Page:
Retrieved 3 May, 2014 from http://www.sunshinecoastdaily.com.au/news/funding-fails-to-protect-koalas/1891854/

Divljan Dr Anja. (2010),
Common Wombat, Nature culture Discover
Retrieved from http://australianmuseum.net.au/Common-Wombat

Etpison, M. (n.d.).
Collage Dugong
[Image].
Retrieved 3 May, 2014 from http://www.etpisonmuseum.org/images/projects/dugong.jpg

Environment.gov.au,. (2014).
Dugong dugon — Dugong.

Retrieved 10 May 2014, from http://www.environment.gov.au/cgi-bin/sprat/public/publicspecies.pl?taxon_id=28#life_cycle

Grant, T. (2004).
Matters of Life and Death.
Retrieved from http://www.platypus.asn.au/matters_of_life_and_death.html

Habitat Map. (n.d.). [Image]
Retrieved from http://images.nationalgeographic.com/wpf/media-live/graphic/map-dugong-160-20036-cb1273172765.gif

Hoye, A. (n.d.).
Wombat

Retrieved 8 May, 2014 from http://australianmuseum.net.au/Common-Wombat

Keiser, A. (n.d.).
Common Wombat
[Image].
Retrieved 7 May, 2014 from http://animals.nationalgeographic.com/animals/mammals/wombat/

Iucnredlist.org,. (2014).
Ornithorhynchus anatinus
(Duck-billed Platypus, Platypus).
Retrieved 10 May 2014, from http://www.iucnredlist.org/details/summary/40488/0

Lunney, D. et al. (2014).
Ornithorhynchus anatinus.

Retrieved 10 May 2014 from http://www.iucnredlist.org/details/summary/40488/0

Map of Australia (n,a., n.d)
Retrieved 10 May 2014, from www.qhatlas.com.au/sites/default/files/imagecache/Large/img%202%20australia.jpg

Marsh, H. (2002). Dugong (1st ed.).
Nairobi, Kenya: United Nations Environment Programme.
Retrieved 10 May 2014 from http://www.unep.org/NairobiConvention/docs/dugong.pdf

Metzger, M. (2007).
Making Sense of Credibility on the Web: Models for Evaluating Online Information and Recommendations for Future Research
. Pages 2078 -2091.
Retrieved 10 May 2014 from Swinburne Library http://www.wiley.com.ezproxy.lib.swin.edu.au/
doi: 10.1002/asi

National Geographic,. (2014).
Dugongs, Dugong Pictures, Dugong Facts - National Geographic.
Retrieved 10 May 2014, from http://animals.nationalgeographic.com.au/animals/mammals/dugong/

National Geographic,. (2014).
Dugong Height Comparison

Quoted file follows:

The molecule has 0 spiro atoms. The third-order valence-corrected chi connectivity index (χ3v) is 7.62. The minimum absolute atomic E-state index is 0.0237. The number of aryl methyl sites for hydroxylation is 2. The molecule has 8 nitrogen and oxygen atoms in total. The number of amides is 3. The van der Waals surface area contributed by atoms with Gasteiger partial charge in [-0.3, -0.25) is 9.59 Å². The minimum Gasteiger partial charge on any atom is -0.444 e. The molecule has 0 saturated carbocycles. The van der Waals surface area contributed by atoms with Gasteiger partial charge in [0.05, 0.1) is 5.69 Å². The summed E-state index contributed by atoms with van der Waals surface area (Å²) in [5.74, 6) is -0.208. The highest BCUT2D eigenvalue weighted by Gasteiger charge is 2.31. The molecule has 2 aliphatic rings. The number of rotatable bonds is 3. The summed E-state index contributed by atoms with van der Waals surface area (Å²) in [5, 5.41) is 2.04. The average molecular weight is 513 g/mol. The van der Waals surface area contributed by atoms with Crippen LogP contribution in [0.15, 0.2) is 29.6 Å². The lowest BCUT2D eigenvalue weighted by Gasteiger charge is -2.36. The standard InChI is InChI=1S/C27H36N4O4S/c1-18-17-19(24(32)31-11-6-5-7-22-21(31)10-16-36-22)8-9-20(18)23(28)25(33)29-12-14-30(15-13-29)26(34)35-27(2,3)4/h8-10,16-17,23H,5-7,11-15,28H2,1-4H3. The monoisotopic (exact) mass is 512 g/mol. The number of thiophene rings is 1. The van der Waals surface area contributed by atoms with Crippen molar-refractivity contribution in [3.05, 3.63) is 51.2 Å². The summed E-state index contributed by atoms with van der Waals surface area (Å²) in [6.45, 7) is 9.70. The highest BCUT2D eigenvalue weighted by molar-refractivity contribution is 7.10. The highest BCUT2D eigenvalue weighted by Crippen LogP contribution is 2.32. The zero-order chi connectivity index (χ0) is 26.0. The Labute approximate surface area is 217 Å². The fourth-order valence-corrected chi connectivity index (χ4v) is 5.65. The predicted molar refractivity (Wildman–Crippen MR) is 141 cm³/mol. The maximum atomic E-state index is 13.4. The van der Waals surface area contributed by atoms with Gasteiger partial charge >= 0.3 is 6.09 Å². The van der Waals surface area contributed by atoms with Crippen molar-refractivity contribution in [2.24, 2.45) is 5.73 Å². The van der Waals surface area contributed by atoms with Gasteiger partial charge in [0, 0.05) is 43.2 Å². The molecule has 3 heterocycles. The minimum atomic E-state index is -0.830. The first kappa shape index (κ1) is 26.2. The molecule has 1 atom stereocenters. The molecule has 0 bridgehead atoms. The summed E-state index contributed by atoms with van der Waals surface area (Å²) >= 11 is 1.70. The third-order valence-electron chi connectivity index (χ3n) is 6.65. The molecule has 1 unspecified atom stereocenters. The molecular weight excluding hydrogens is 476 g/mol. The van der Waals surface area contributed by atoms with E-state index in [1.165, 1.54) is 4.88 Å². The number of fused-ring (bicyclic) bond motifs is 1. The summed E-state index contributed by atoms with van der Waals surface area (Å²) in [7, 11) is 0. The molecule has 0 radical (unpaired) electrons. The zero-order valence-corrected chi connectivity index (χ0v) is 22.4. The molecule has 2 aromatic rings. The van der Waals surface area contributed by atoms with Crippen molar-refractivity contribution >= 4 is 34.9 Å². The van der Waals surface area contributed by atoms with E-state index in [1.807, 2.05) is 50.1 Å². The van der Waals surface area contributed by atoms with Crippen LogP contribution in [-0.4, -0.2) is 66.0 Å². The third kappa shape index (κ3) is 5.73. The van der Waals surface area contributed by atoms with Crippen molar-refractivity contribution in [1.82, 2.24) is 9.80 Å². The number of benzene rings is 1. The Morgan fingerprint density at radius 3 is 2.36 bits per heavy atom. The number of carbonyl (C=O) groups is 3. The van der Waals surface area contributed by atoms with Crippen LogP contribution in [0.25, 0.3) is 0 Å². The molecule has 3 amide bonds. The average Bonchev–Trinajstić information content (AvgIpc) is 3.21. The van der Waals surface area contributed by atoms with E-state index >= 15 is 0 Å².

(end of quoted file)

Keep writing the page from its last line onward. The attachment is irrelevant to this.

[Image].
Retrieved May 5, 2014 from http://animals.nationalgeographic.com.au/animals/mammals/dugong/

National Geographic (2014) Koalas Height Comparison [Image]
Retrieved 3 May, 2014 from http://images.nationalgeographic.com/wpf/media-live/graphic/size-koala-160-2766-cb1273160428.gif

National Geographic (2014) Koalas Range Map [Image].
Retrieved 3 May, 2014 from http://images.nationalgeographic.com/wpf/media-live/graphic/map-koala-160-cb1273160428.gif

National Geographic (2014).
Koalas.

Retrieved 3 May, 2014 from http://animals.nationalgeographic.com/animals/mammals/koala/?source=A-to-Z

National Geographic (2014).
Platypus Height Comparison
[Image].
Retrieved 7 May, 2014 from http://images.nationalgeographic.com/wpf/media-live/graphic/size-platypus-160-2835-cb1273171934.gif









A wombat is born
after 30 days
6-10 months
in the pouch
Remain with the mother for 7 months (being 1-2 years old)
Live up to 11 years
(National Geographic, n.d - Red Kangaroo height comparison)
(Rootourism, 2014)
Red Kangaroo Main image (n.a, n.d)

Habitat map (n.a, n.d)
(Jean-Paul, F. 20114)
(Gerard, L. 2014)
(Ann & Steve, T. 2014)
sourced from : http://animals.nationalgeographic.com/animals/mammals/wombat
Mating can last up to 30 mins
Comparison to 6-ft (2m) man
Size: 28 to 47 in (71 to 119 cm)
Weight: 32 to 80 lbs (15 to 36 kg)
(Carter, L. 2014).
(National Geographic, 2014)
(Stewart, S. 2012)
Food
Habitat
Red Kangaroos are herbivores, primarily grazing on grasses, forbs and shrubs. The herbage and foliage they eat provides them with their water needs, as well as their nutritional requirements. (National Geographic, 2014)





Our presentation represents five Australian animals; Dugong, Red Kangaroo, Platypus, Wombat and Koala. Each of these animals go into detail regarding their habitat, food, threats and life cycle in Australia. To research these animals, we chose a selection of credible online resources. Our primary resource was the National Geographic website as it met the criteria when assessing against citations, author identification, availability of external links, expertise and trustworthiness (Metzger, 2007).